How often have you visited a web site and been turned off in a few seconds?
We react. We make snap decisions. If you watch people use websites, you will notice they will sometimes make what seems like intuitive decisions. Sometimes they want more time and data because some choices require longer consideration. However, studies show if you provide too much information, the ability to make a decision runs a higher risk of causing errors or inability to process the information. This is one reason why application development is so tricky. To buy a computer online requires a lot of content to help with decision making, but too many steps in the process, pages to read, decisions to make, factors to consider and guess what? User fatigue.
Your marketing investment has to consider the user experience or you’re throwing money away.
A new book called Blink, written by Malcolm Gladwell, is about “the power of thinking without thinking” and the ability to do “thin slicing”, which is making accurate conclusions based on little information. It’s a fascinating read for anyone wanting to understand how people make decisions. It offers insight into our intuitive process. The book may help with both user centered design and marketing by forcing us to think harder about what really happens out there.
One story in the book talks about how Tom Hanks was hired to play an astronaut in Apollo 13. Hollywood producer, Brian Grazer, explained that everybody failed to envision Tom Hanks as an astronaut. But the movie was about a spacecraft in danger, and he explained, what actor do we want to see saved the most? Tom Hanks. The producer knew audiences loved him too much to watch him die. They already had the emotional connection based on how we “know” him from his various other characters.
What we think we know triggers decisions. Words have powerful associations. They can change our behavior. Visuals trigger certain responses. If clothing models don’t look like you, this may prevent you from buying or remaining on the web site. Word meanings vary. One study, illustrated in Blink, showed this clearly. When asked to put words into categories, it took longer to put the word “Entrepreneur” into the “Career” category when “Career” was first paired with “Female” than when “Career” was paired with “Male”.
Prior association influences how we interpret words. It also plays into how we navigate web sites, click on ads and develop confidence in a web site’s design.
Do Software Developers Need SEO, Usability and Accessibility?
If the application, such as shopping cart, online reservations, sales lead or order form is intended for use by people who can not use a mouse, hear, are blind or suffer from anything that requires assistive technology to allow them to use the Internet, the answer is “yes”.
Removing tables, incorporating CSS and adding text all are helpful organic SEO practices for application design. While you may not think a shopping cart needs to rank high in search engines, a contact or order form page has a good chance of doing that if optimized well. In this way, a search for “contact acme” will bring up the Contact page for the company rather than the homepage that requires an extra click and time to find where the Contact page is.
This small gesture is optimizing with usability in mind.
Dell is notorious for making buying a computer online frustrating. It still is, despite their continued efforts to improve. The expectation for “Build Your Computer” means just that. It means showing options and choices. It means comparing all the Vista software and offering use cases for each to help customers make a valid choice. It means explaining why higher a CPU may be helpful or why it may not be necessary. Are images optimized so that they appear in search engine image searches? Can someone who needs a Braille keyboard use one with a Dell product?
All of this information has to be easy to find and use, while not interrupting the purchase process.
Word of mouth marketing and usability are buddies.
While in the hospital for knee surgery, a nurse complained to my husband and me about the computer software she was using to monitor me with. My husband works for the software’s competitor, so he thought this was great information. He was getting user feedback on the competitor that he could take to his company. However, his company doesn’t do usability testing on their product. How these two companies sell their software is a mystery.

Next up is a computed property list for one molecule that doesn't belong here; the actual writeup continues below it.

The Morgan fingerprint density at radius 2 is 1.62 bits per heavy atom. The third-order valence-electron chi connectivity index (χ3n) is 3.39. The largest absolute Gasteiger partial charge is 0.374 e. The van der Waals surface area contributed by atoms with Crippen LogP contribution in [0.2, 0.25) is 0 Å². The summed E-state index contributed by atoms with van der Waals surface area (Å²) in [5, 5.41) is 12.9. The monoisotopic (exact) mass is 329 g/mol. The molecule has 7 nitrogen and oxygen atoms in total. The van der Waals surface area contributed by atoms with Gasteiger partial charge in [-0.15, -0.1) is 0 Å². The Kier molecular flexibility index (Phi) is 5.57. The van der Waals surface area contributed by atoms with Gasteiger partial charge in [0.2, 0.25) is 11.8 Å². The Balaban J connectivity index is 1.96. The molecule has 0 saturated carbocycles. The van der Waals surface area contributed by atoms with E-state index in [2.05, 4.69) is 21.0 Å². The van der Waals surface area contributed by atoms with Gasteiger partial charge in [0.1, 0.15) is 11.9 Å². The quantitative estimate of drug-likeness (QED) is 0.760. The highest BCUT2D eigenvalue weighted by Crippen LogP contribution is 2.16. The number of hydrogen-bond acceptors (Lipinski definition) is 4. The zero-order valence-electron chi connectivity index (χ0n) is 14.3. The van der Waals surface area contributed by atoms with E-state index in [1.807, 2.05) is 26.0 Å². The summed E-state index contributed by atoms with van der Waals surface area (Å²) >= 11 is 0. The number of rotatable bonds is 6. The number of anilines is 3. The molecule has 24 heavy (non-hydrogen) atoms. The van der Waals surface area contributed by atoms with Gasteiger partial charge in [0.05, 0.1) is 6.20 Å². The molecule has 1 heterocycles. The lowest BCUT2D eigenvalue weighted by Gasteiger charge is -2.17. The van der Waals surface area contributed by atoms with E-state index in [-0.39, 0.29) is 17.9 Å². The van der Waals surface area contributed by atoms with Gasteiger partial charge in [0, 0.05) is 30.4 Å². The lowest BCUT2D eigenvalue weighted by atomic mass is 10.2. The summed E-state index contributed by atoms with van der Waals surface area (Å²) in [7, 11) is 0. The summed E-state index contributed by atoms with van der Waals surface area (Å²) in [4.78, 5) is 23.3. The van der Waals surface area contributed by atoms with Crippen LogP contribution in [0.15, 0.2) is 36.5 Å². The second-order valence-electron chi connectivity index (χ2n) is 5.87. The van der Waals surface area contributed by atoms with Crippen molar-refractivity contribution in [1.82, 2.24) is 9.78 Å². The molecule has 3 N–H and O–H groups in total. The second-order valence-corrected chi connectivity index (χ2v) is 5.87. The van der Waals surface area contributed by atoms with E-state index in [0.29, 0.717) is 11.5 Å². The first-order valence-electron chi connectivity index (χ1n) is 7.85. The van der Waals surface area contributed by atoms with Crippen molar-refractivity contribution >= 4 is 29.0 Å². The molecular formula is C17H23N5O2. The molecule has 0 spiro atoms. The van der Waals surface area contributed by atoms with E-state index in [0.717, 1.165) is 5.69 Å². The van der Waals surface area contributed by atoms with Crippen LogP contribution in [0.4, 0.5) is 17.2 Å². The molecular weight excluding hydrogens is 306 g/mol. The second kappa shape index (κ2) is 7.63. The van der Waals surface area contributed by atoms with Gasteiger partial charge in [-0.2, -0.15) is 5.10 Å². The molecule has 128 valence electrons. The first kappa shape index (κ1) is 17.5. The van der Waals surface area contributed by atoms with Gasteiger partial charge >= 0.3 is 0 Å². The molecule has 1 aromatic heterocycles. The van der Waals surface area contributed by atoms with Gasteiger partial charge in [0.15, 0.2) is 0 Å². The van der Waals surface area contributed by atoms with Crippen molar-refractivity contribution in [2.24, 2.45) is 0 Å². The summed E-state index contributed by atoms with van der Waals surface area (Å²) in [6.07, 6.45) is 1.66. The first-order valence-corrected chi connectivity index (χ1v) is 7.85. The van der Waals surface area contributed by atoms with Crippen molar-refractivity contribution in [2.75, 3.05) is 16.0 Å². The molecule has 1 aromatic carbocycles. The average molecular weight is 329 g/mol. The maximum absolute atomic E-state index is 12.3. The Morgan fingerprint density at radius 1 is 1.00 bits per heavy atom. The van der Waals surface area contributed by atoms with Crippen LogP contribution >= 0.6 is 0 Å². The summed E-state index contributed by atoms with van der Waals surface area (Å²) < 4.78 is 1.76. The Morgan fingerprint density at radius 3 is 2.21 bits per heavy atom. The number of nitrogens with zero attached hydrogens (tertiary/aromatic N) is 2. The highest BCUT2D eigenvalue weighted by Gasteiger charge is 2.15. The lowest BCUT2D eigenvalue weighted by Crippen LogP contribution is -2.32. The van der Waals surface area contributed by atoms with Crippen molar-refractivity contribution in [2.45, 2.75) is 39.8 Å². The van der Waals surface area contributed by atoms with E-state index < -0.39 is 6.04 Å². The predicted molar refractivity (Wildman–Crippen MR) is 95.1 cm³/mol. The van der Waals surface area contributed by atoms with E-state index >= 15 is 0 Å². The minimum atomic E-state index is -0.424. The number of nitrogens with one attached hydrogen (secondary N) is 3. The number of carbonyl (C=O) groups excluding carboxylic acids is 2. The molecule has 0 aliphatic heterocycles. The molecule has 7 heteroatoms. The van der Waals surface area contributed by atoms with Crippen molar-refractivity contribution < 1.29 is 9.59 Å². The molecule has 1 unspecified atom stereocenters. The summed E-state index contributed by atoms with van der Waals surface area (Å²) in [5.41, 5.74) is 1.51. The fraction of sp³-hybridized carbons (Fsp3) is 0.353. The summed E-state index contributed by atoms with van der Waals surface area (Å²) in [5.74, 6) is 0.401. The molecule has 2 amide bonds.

Bad user experiences may hurt sales eventually when the truth finally comes out. Is it worth the risk of not user testing your product? Can your company support the wrath of broken contracts, lawsuits and diminishing sales? Are you an SEO asked to market a product nobody cares about or wants?
What People Want is for Usability and SEO to Work Together
Search Engine Optimization is focused on findability. Search Engine Marketing is targeted advertising via paid positioning and ads. Both utilize traditional media, social media, blogs and user generated content. Both conduct keyword research and require content written to inspire and motivate.
The Usability field has many arms but the unifying goal is user focused. All roads lead back to how we use something, or better yet, how we want to use it. Usability satisfies user expectations, accessibility, creating momentum, and enabling tasks.
The User Experience arm concerns itself with how we conduct those tasks once we arrive to the site, likely via search, personal recommendation or a link. It includes how we learn a site’s navigation, how we read and understand content and user instructions, and whether we successfully arrive at the conclusion of a task.
Persuasive Design feeds in human behavior from a marketers’ perspective. Everything is tested to make sure something as simple as a color or word performs exactly as desired. Just because a keyword may be popular doesn’t necessarily equate to converting to sales or increased traffic.
Captology gets into how designs change what people believe or what they can do. Can your web site motivate someone to stop an unhealthy habit? Does it offer comfort to families suffering trauma, while also offering information and resources? Does your feedback form just beg to be used?
Does your website create a desire to visit when it is found in search engines or does it just take orders from “General Algorithm” and stand front and center when someone types in a word or two?
When your public announcement led everyone to your new web application, did they pounce on it and destroy the place or did they feel welcome, wanted, catered to and most of all did everything work? Or did things not go as you had hoped?
Try on those stockings
Understand how it feels to use your web site. Promote it with confidence. We’re in this together, usability and seo.
We may even want the same things.
Autgor: Usability Consultant, Kimberly Krause Berg, is the owner of UsabilityEffect.com, Cre8pc.com, and Cre8asiteForums. Her background in organic search engine optimization, combined with web site usability consulting, offers unique insight into web site development.